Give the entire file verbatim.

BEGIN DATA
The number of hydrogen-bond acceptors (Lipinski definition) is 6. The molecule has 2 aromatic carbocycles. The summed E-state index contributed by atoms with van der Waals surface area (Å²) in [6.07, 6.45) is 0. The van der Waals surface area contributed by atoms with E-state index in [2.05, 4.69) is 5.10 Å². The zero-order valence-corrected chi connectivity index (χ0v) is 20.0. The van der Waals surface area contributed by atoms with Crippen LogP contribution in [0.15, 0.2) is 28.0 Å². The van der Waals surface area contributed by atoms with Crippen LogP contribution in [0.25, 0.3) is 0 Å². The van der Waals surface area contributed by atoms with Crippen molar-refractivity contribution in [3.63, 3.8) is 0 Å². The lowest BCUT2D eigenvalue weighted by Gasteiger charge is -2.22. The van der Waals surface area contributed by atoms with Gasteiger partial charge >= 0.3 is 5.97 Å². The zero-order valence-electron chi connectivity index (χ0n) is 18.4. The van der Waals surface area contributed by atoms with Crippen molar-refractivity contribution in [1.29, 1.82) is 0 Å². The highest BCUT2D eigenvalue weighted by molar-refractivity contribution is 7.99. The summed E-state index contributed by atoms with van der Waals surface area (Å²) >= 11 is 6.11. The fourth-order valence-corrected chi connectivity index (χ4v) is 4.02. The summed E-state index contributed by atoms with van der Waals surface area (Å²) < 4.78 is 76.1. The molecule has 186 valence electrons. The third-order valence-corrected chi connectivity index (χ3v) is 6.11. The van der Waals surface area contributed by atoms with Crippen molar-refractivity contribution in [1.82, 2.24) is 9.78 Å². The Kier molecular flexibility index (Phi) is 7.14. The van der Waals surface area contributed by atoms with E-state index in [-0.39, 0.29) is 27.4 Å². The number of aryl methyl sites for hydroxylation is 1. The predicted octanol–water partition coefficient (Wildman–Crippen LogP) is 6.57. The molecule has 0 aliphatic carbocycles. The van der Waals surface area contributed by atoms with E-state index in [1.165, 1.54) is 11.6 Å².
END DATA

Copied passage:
The number of hydrogen-bond acceptors (Lipinski definition) is 6. The molecule has 2 aromatic carbocycles. The summed E-state index contributed by atoms with van der Waals surface area (Å²) in [6.07, 6.45) is 0. The van der Waals surface area contributed by atoms with E-state index in [2.05, 4.69) is 5.10 Å². The zero-order valence-corrected chi connectivity index (χ0v) is 20.0. The van der Waals surface area contributed by atoms with Crippen LogP contribution in [0.15, 0.2) is 28.0 Å². The van der Waals surface area contributed by atoms with Crippen LogP contribution in [0.25, 0.3) is 0 Å². The van der Waals surface area contributed by atoms with Crippen molar-refractivity contribution in [3.63, 3.8) is 0 Å². The lowest BCUT2D eigenvalue weighted by Gasteiger charge is -2.22. The van der Waals surface area contributed by atoms with Gasteiger partial charge >= 0.3 is 5.97 Å². The zero-order valence-electron chi connectivity index (χ0n) is 18.4. The van der Waals surface area contributed by atoms with Crippen molar-refractivity contribution in [1.29, 1.82) is 0 Å². The highest BCUT2D eigenvalue weighted by molar-refractivity contribution is 7.99. The summed E-state index contributed by atoms with van der Waals surface area (Å²) >= 11 is 6.11. The fourth-order valence-corrected chi connectivity index (χ4v) is 4.02. The summed E-state index contributed by atoms with van der Waals surface area (Å²) < 4.78 is 76.1. The molecule has 186 valence electrons. The third-order valence-corrected chi connectivity index (χ3v) is 6.11. The van der Waals surface area contributed by atoms with Crippen molar-refractivity contribution in [1.82, 2.24) is 9.78 Å². The Kier molecular flexibility index (Phi) is 7.14. The van der Waals surface area contributed by atoms with E-state index in [-0.39, 0.29) is 27.4 Å². The number of aryl methyl sites for hydroxylation is 1. The predicted octanol–water partition coefficient (Wildman–Crippen LogP) is 6.57. The molecule has 0 aliphatic carbocycles. The van der Waals surface area contributed by atoms with E-state index in [1.165, 1.54) is 11.6 Å².